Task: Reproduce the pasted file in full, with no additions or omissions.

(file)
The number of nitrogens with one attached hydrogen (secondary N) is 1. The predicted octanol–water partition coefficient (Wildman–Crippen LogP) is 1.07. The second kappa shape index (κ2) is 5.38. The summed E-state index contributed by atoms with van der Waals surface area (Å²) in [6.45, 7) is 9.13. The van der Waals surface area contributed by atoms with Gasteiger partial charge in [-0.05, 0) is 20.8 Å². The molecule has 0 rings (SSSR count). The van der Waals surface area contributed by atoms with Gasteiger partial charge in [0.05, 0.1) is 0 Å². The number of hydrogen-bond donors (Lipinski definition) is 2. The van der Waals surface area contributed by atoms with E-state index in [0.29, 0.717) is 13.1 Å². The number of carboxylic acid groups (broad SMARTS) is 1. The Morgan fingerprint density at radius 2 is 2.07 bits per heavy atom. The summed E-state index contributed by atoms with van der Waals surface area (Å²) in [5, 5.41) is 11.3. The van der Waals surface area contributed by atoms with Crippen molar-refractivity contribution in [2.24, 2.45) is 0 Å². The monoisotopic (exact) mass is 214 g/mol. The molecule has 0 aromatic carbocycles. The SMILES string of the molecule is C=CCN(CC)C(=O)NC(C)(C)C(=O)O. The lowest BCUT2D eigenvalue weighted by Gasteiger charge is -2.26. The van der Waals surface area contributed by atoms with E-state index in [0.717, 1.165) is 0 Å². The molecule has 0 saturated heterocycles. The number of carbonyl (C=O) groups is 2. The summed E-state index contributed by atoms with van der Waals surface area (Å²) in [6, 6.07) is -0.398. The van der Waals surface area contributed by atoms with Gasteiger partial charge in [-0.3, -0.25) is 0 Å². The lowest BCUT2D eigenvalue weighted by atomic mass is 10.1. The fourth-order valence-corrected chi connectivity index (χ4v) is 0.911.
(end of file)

The number of nitrogens with one attached hydrogen (secondary N) is 1. The predicted octanol–water partition coefficient (Wildman–Crippen LogP) is 1.07. The second kappa shape index (κ2) is 5.38. The summed E-state index contributed by atoms with van der Waals surface area (Å²) in [6.45, 7) is 9.13. The van der Waals surface area contributed by atoms with Gasteiger partial charge in [-0.05, 0) is 20.8 Å². The molecule has 0 rings (SSSR count). The van der Waals surface area contributed by atoms with Gasteiger partial charge in [0.05, 0.1) is 0 Å². The number of hydrogen-bond donors (Lipinski definition) is 2. The van der Waals surface area contributed by atoms with E-state index in [0.29, 0.717) is 13.1 Å². The number of carboxylic acid groups (broad SMARTS) is 1. The Morgan fingerprint density at radius 2 is 2.07 bits per heavy atom. The summed E-state index contributed by atoms with van der Waals surface area (Å²) in [5, 5.41) is 11.3. The van der Waals surface area contributed by atoms with Crippen molar-refractivity contribution in [2.24, 2.45) is 0 Å². The monoisotopic (exact) mass is 214 g/mol. The molecule has 0 aromatic carbocycles. The SMILES string of the molecule is C=CCN(CC)C(=O)NC(C)(C)C(=O)O. The lowest BCUT2D eigenvalue weighted by Gasteiger charge is -2.26. The van der Waals surface area contributed by atoms with E-state index in [0.717, 1.165) is 0 Å². The molecule has 0 saturated heterocycles. The number of carbonyl (C=O) groups is 2. The summed E-state index contributed by atoms with van der Waals surface area (Å²) in [6, 6.07) is -0.398. The van der Waals surface area contributed by atoms with Gasteiger partial charge in [-0.3, -0.25) is 0 Å². The lowest BCUT2D eigenvalue weighted by atomic mass is 10.1. The fourth-order valence-corrected chi connectivity index (χ4v) is 0.911.